It's a difficult read at times, with the criminal act of rape that is the turning point of the story being very upsetting and shocking. But I found it a very convincing portrayal of a community and of so many different characters, young, middle-aged and older, all drawn so vividly and roundly, all with their own problems, anxieties and passions. The narration jumps around a fair bit to show different reactions and points of view to the unfolding events, and I really liked the variety of characters we come to know. I admit to knowing little about ice-hockey before reading, and although it is intrinsic to the life of the town and the backdrop of the plot, it doesn't matter if it doesn't overly interest you as it is the characters - their actions and motivations, thoughts and secrets - and the themes - friendship, loyalty, honesty, being a parent, bereavement - that really stand out in this tale. 

These characters in The Scandal felt so alive to me as I read, and I kept thinking about some of them whilst I wasn't reading, as well as after I had finished the book. It was certainly a thought-provoking read, and caused a bit of a 'book hangover' for me afterwards, as it didn't feel like anything else was going to capture my thoughts as this had. I borrowed this book from the library so must get a keeper copy one day.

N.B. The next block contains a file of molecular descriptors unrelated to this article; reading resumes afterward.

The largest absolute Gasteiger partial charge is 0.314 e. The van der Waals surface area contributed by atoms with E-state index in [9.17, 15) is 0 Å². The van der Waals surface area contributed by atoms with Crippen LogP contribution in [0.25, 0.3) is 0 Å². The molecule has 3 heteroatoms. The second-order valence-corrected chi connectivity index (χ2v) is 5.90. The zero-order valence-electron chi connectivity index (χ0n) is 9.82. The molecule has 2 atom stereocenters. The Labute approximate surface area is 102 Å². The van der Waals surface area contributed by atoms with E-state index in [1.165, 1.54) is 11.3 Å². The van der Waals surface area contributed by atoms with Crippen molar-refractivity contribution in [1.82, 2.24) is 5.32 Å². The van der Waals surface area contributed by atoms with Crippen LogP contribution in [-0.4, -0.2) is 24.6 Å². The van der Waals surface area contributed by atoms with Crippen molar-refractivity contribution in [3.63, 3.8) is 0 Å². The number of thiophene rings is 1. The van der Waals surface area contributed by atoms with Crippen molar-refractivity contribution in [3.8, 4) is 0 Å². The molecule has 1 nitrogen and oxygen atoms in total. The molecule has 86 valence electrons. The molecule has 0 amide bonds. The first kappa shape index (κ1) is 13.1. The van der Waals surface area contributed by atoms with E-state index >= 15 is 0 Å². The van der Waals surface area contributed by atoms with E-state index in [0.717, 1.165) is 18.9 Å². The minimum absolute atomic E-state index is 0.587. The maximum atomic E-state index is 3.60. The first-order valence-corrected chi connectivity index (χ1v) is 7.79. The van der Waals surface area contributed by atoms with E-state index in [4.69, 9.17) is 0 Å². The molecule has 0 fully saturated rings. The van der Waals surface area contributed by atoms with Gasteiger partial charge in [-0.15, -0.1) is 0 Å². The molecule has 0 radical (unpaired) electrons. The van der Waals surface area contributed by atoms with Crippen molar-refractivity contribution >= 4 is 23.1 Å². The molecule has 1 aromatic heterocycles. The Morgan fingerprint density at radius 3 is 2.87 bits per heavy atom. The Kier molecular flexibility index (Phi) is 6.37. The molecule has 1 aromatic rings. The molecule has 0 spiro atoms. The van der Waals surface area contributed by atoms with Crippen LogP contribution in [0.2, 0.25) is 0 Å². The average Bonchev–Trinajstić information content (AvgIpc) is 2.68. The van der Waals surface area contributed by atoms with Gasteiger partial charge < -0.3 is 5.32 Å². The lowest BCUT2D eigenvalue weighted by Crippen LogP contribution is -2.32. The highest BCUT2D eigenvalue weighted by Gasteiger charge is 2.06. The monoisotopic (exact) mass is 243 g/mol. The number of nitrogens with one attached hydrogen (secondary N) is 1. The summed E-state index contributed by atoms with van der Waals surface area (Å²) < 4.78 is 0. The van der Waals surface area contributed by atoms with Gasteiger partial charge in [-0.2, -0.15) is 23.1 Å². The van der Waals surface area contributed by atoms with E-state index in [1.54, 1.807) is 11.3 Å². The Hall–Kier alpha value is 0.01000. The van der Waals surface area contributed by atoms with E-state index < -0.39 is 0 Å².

I was excited to see that there is another novel coming out from the author with the same setting, Us Against You, (Beartown Two) - the title of The Scandal in some versions is Beartown, a direct translation of the original Swedish title I believe.


Some wonderful quotes that stood out for me...

'Another morning comes. It always does. Time always moves at the same rate, only feelings have different speeds. Every day can mark a whole lifetime or a single heartbeat, depending on who you spend it with.'

'When I was little, my dad used to hit me if I spilled my milk, Leo. That didn't teach me not to spell things. It just made me scared of milk. Remember that.'

'So the first thing that happens in a conflict is that we choose a side, because that's easier than trying to hold two thoughts in our heads at the same time. The second thing that happens is that we seek out facts that confirm what we want to believe - comforting facts, ones that permit life to go on as normal. The third is that we dehumanize our enemy.'